|Cell Wall: Gram Positive||Shape: Spore-forming Rod|
|Metabolism: Obligate Anaerobe|
- C. difficile spores are found widely in many environments but especially in hospitals where they often seed the GI system of hospitalized patients. However, extensive growth and release of exotoxin is normally held in check by the presence of the normal GI flora. However, treatment of broad-spectrum antibiotics such as clindamycin, ampicillin, as well as second and third generation cephalosporins often result in disruption of the normal GI flora allowing C. difficile over-growth, exotoxin release, and thus resulting in diarrheal disease.
- C. difficile produces two potent exotoxins
- Toxin A: An enterotoxin that disrupts enterocyte junctions, resulting in backleak of fluid into into the intestinal lumen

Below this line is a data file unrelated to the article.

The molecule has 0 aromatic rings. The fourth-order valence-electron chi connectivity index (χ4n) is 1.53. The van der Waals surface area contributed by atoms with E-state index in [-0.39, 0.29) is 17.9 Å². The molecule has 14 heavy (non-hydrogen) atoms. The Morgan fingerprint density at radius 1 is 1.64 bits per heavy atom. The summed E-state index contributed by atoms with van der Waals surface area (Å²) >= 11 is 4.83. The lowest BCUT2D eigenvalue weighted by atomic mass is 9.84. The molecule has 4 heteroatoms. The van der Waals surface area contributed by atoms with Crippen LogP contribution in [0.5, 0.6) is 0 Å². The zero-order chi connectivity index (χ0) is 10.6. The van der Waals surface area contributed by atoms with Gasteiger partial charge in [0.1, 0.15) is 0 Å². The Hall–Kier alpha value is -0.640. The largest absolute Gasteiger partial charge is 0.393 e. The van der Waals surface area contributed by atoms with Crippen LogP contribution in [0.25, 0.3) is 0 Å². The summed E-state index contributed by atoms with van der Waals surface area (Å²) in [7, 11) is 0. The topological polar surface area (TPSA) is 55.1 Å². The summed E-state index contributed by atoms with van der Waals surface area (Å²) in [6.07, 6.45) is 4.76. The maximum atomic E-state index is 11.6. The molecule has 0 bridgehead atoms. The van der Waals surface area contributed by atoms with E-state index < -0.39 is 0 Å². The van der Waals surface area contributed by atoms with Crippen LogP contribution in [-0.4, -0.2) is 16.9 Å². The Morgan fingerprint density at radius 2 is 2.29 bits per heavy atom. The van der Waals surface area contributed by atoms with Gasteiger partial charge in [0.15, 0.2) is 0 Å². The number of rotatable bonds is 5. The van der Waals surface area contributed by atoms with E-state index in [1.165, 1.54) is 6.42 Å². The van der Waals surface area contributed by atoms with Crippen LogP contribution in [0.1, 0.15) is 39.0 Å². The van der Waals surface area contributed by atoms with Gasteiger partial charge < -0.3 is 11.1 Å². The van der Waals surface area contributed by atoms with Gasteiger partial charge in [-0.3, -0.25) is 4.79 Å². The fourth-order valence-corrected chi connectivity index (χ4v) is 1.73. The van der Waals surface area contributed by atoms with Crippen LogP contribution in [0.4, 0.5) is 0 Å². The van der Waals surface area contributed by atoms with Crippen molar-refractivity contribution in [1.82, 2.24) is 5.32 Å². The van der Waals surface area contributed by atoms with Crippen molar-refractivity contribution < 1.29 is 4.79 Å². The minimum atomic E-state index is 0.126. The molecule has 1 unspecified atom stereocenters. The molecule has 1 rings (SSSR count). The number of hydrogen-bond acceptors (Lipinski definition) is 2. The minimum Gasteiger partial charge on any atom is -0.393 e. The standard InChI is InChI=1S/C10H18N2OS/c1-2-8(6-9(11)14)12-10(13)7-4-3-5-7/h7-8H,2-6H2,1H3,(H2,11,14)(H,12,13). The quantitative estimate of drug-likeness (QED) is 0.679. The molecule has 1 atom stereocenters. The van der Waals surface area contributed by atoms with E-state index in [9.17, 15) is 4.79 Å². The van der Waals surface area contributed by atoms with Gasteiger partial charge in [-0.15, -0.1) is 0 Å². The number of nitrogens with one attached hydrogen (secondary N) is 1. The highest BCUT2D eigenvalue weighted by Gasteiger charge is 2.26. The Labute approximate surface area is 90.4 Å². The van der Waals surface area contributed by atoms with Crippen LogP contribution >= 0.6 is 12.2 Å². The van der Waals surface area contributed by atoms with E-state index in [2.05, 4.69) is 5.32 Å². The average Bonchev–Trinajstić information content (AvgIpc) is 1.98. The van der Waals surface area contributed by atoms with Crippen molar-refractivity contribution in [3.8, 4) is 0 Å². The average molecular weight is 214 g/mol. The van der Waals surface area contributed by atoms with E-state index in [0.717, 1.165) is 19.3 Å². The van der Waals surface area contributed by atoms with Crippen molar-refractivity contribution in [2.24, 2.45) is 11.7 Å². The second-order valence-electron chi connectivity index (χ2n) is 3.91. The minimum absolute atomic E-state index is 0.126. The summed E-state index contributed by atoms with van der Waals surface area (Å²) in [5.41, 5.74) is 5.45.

- Toxin B: A Cytotoxin that causes enterocyte death.
- The characteristic infectious diarrhea caused by C. difficile is termed "Pseudomembranous Colitis". Diarrhea is usually loose to watery and almost never contains blood. Endoscopic evaluation will reveal expanding colonic "Pseudomembranes" which are appear as whitish/yellowish plaques composed of necrotic cellular debris that overly colonic mucosal erosions. Pseudomembranes begin as small, millimeter-wide plaques of the colonic mucosa but expand and often coalesce to cover the entire large intestine.
- Infection can be confirmed using stool analysis for C. difficile enterotoxin.